Electrical machines are electromechanical energy converters where electric motors convert electromagnetic energy to mechanical energy while electric generators convert mechanical power to electricity. They play a crucial role in our everyday life whether at home, in the car, in the train, in the bus, in the office, or at the factory. They produce and consume most of the world’s energy. They come in all kind of shape and form such as brushless, with brushes, DC, AC, switched reluctance, induction, permanent magnet, synchronous, asynchronous, translational, rotational, variable speed, claw pole, very small, series, shunt, universal, very large, and multi-phases.
Electrical machines have been around since 1832 when William Sturgeon invented the first DC motor. Yet, it is becoming increasingly challenging to design and manufacture them due to various factors, including:
To meet the above challenges, electrical machine designers have increasingly been utilizing electrical machine simulation software and CAD packages. However, most packages fall short of adequately simulating real-life problems because electrical machines entail moving parts and components which complicate the simulation process since they necessitate the coupling of electromagnetic field equations to the mechanical motion and kinematic equations. EMS makes the exception as it is seamlessly integrated not only in Solidworks, Autodesk Inventor, and SpaceClaim but also in Solidworks Motion.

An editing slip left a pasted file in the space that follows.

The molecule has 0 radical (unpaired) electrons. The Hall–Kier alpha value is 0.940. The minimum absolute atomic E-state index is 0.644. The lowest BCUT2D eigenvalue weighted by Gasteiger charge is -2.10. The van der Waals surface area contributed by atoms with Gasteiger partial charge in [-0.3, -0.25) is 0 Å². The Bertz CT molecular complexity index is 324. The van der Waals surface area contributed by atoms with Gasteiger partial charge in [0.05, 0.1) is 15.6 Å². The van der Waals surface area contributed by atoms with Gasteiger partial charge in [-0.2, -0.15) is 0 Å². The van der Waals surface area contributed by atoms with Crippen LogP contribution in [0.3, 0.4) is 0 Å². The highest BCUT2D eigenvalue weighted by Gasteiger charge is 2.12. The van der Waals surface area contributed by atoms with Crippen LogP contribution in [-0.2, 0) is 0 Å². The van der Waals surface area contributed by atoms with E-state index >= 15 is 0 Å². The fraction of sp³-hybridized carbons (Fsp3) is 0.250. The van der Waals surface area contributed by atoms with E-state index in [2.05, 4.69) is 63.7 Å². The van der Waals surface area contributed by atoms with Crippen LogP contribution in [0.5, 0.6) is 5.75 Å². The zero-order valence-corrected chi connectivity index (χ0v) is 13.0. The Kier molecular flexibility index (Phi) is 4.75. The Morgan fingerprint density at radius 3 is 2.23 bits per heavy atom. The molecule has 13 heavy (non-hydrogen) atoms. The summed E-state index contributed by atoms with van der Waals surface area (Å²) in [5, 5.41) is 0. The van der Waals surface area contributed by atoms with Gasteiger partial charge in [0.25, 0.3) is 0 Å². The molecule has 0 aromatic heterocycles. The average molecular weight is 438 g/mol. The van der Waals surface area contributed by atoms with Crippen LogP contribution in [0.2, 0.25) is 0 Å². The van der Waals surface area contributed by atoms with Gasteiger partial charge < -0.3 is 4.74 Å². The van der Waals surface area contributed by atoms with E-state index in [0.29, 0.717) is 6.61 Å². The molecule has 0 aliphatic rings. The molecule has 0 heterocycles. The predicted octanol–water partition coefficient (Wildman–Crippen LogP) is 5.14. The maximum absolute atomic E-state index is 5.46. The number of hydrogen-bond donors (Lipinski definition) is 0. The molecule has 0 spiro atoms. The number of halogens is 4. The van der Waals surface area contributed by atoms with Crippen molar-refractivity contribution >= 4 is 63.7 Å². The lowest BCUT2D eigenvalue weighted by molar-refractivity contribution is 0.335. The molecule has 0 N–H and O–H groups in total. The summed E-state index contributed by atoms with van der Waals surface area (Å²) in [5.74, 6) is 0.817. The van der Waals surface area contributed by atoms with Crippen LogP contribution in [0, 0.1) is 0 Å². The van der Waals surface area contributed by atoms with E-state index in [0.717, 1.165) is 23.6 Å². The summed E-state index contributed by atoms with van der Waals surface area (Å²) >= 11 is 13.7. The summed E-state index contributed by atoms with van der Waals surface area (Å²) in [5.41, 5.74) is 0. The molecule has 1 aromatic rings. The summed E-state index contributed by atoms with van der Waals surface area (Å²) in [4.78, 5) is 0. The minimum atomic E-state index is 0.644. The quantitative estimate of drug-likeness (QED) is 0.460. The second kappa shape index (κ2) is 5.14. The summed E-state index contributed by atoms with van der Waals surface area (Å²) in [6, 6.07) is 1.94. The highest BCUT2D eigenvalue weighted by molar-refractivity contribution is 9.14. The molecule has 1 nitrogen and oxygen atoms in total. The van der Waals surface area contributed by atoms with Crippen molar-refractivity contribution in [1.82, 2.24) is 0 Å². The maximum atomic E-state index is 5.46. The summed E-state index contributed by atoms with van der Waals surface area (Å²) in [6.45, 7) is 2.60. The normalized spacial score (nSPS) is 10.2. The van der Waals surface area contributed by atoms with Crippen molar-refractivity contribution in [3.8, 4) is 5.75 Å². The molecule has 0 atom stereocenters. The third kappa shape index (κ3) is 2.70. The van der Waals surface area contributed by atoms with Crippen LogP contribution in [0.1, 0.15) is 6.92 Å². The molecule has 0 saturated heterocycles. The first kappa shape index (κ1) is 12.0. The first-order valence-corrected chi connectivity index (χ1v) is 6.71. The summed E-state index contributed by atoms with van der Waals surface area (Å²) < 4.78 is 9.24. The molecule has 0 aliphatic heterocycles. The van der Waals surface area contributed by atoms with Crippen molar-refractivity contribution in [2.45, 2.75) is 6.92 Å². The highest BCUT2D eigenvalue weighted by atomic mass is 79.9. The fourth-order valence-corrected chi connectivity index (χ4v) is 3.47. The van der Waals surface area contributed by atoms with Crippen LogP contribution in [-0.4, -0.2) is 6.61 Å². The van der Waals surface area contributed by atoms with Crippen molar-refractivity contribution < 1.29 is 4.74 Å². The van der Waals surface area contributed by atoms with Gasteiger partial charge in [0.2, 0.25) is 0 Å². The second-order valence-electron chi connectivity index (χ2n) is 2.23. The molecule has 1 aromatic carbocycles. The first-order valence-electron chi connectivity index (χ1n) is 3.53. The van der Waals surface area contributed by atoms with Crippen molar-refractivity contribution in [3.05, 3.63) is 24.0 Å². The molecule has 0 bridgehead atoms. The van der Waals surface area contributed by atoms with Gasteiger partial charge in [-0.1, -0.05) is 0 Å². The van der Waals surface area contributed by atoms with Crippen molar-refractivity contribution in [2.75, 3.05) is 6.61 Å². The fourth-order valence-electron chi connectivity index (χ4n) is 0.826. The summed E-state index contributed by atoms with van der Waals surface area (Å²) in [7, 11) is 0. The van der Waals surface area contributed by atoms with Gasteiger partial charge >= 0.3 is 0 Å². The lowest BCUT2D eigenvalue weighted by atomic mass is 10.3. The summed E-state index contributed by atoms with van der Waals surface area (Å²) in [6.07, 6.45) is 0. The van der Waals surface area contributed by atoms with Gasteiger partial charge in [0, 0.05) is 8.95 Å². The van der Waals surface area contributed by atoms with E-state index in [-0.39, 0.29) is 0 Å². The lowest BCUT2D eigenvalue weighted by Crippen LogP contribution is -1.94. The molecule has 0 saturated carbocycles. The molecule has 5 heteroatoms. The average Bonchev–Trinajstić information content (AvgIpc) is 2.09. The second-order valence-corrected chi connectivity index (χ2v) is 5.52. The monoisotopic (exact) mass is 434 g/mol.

EMS is powered by Solidworks Motion, the most versatile and powerful mechanical motion package. Whether your electrical machine involves 1 DOF motion or all six DOF, EMS can handle your design. The coupling of EMS to Solidworks Motion is hassle-free. After creating a Solidworks Motion study, simple instruct EMS to couple to it. The following examples demonstrate to you the power of EMS and Solidworks Motion: